"This is unlike where a police station has a request by a staff officer for documents. In that circumstance, clearly the officer would, if not searching for documents, be performing other functions. It is a diversion of those functions that the section is referring to. It cannot be that a person from the respondent’s FOI department when working on an FOI request is being diverted from other functions... To interpret the section otherwise would be to deny the word “other” plays any part in interpreting the section. That is, the word “other” would be given no meaning."
23 In my view, the questions of law raised in this appeal can be resolved by reference to the words in s 25A(1) and (2) of the Act. The meaning of the words ’other operations’ in sub-s (1) is to be ascertained by reference to the words at the beginning of the sub-section, which concern ‘a request’, and permit the agency (or Minister) to refuse to grant access to documents in accordance with ’the request’ without having caused the processing of ’the request’ to have been undertaken, if the agency (or Minister) is satisfied of the matters that follow. Those words refer to a particular request. Dealing with or processing ’the request’ is one of the operations of the agency. Its ’other operations’ are all of the other things that it does, including dealing with and processing other FOI requests. Such a construction is supported by sub-s (2), which in my view makes plain that the performance of the relevant tasks by any of the resources of the agency, including by FOI officers or specialists, are to be taken into account.
24 The obligation to comply with the Act is an important obligation of an agency. If, by reason of the voluminous nature of a particular request, an agency’s ability to process other FOI requests is impaired, there is no reason why that should be ignored in applying s 25A(1).
25 Accordingly, the Tribunal ought to have taken into account the time that would have to be spent by the FOI unit to process the Request when deciding whether processing the Request would substantially and unreasonably divert the resources of Victoria Police from its other operations.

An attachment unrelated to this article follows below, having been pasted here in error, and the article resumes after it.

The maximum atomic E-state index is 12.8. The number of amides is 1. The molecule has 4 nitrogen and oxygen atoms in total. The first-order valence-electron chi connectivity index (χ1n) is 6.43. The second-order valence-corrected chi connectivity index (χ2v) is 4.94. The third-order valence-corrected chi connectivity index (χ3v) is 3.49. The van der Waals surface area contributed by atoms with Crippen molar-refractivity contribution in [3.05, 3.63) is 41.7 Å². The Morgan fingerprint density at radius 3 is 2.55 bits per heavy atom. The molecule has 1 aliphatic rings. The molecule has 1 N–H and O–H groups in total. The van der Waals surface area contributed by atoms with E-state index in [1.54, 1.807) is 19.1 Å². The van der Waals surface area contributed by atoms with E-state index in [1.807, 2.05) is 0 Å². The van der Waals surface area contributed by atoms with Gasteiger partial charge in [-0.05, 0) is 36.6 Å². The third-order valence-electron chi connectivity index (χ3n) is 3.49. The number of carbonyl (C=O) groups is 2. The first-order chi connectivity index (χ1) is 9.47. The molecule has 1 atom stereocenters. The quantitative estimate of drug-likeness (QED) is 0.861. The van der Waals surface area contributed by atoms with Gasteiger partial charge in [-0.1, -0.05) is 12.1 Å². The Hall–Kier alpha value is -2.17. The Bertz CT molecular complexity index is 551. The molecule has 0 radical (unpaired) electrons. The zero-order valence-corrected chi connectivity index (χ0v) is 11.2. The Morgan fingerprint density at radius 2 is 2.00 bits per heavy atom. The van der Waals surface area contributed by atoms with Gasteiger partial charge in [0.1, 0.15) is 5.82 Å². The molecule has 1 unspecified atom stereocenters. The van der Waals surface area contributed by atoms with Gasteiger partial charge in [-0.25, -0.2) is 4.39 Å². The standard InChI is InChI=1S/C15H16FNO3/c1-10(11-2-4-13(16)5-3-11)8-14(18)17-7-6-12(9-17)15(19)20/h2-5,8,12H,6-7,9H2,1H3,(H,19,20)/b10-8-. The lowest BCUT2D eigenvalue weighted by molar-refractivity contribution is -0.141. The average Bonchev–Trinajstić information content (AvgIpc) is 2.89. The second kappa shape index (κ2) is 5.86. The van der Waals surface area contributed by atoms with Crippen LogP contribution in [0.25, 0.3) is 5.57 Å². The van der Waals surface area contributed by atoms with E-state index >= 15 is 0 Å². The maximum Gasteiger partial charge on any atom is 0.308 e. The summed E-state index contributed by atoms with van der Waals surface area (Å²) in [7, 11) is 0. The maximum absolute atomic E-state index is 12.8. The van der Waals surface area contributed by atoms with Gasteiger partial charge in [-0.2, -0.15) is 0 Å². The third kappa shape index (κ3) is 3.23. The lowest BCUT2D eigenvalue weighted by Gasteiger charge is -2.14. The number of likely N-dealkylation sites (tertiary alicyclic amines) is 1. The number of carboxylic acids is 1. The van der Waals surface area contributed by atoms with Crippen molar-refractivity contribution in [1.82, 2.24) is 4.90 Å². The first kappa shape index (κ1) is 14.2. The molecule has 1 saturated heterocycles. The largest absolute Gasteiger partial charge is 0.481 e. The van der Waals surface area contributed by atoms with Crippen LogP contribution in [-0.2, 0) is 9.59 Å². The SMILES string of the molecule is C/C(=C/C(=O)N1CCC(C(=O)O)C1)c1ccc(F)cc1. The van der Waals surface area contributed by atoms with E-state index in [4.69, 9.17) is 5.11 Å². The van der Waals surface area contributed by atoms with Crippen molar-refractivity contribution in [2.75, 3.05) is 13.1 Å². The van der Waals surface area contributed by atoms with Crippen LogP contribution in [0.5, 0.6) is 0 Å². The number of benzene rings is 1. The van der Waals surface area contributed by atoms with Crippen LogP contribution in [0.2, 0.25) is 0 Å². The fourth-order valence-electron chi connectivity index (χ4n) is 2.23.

32 The requirements of s 25A(1) are not easily satisfied. In Secretary, Department of Treasury and Finance v Kelly, Ormiston JA held that s 25A(1) should only be applied to a “clear case” of substantial and unreasonable diversion. The Court was referred to a decision of the New South Wales Administrative Decisions Tribunal, Chapman v Commissioner of Police, which conveniently summarised some of the Tribunal decisions in which s 25A(1) had been successfully invoked. The three matters referred to involved thousands of pages of documents and a commitment of the available officers’ time in the order of “years”, “15 – 16 months” and “between 15 and 30 weeks”.
33 Victoria Police has processed two requests from Mr McIntosh for police rosters in the recent past. In relation to one of those requests, in McIntosh v Victoria Police, Judge Harbison concluded that Victoria Police could not avail itself of s 25A(1)(a), notwithstanding that the request was for police rosters for two pay periods rather than one.
34 On its face, it seems unlikely that a commitment of 55 hours to process the Request would involve a diversion of Victoria Police resources sufficient to satisfy the requirements of s 25A(1)(a). However, without the benefit of the evidence before the Tribunal, including as to the competing demands on the time of the persons who will necessarily be involved in processing the Request, it is nonetheless difficult to conclude that the decision would not have been different had it been based on an estimated commitment of resources of 55 hours rather than 25 hours.